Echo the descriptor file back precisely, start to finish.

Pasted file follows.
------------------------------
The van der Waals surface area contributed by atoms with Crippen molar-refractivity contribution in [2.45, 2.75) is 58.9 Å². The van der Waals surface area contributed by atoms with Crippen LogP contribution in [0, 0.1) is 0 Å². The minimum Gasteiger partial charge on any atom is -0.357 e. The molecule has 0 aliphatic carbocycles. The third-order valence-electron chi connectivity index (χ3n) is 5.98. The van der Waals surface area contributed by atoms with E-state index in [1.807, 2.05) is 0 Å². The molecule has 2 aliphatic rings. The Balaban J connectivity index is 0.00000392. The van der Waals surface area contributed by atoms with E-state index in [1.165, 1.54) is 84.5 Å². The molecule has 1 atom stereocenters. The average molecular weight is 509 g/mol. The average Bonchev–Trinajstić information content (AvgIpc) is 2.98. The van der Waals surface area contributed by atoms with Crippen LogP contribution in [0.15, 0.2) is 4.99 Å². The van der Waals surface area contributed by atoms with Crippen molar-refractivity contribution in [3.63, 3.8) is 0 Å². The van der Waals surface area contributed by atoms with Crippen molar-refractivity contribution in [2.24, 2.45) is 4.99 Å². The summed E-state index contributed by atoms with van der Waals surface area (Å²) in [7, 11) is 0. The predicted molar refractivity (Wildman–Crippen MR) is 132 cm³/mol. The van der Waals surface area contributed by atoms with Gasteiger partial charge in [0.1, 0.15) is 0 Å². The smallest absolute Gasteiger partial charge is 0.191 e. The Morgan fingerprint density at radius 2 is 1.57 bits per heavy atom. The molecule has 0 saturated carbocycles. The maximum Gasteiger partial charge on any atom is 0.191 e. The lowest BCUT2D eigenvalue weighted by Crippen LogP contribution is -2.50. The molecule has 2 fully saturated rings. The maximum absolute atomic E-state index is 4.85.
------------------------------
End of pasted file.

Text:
The van der Waals surface area contributed by atoms with Crippen molar-refractivity contribution in [2.45, 2.75) is 58.9 Å². The van der Waals surface area contributed by atoms with Crippen LogP contribution in [0, 0.1) is 0 Å². The minimum Gasteiger partial charge on any atom is -0.357 e. The molecule has 0 aliphatic carbocycles. The third-order valence-electron chi connectivity index (χ3n) is 5.98. The van der Waals surface area contributed by atoms with E-state index in [1.807, 2.05) is 0 Å². The molecule has 2 aliphatic rings. The Balaban J connectivity index is 0.00000392. The van der Waals surface area contributed by atoms with E-state index in [1.165, 1.54) is 84.5 Å². The molecule has 1 atom stereocenters. The average molecular weight is 509 g/mol. The average Bonchev–Trinajstić information content (AvgIpc) is 2.98. The van der Waals surface area contributed by atoms with Crippen LogP contribution in [0.15, 0.2) is 4.99 Å². The van der Waals surface area contributed by atoms with Crippen molar-refractivity contribution in [3.63, 3.8) is 0 Å². The van der Waals surface area contributed by atoms with Crippen molar-refractivity contribution in [2.24, 2.45) is 4.99 Å². The summed E-state index contributed by atoms with van der Waals surface area (Å²) in [7, 11) is 0. The predicted molar refractivity (Wildman–Crippen MR) is 132 cm³/mol. The van der Waals surface area contributed by atoms with Gasteiger partial charge in [0.1, 0.15) is 0 Å². The smallest absolute Gasteiger partial charge is 0.191 e. The Morgan fingerprint density at radius 2 is 1.57 bits per heavy atom. The molecule has 0 saturated carbocycles. The maximum Gasteiger partial charge on any atom is 0.191 e. The lowest BCUT2D eigenvalue weighted by Crippen LogP contribution is -2.50. The molecule has 2 fully saturated rings. The maximum absolute atomic E-state index is 4.85.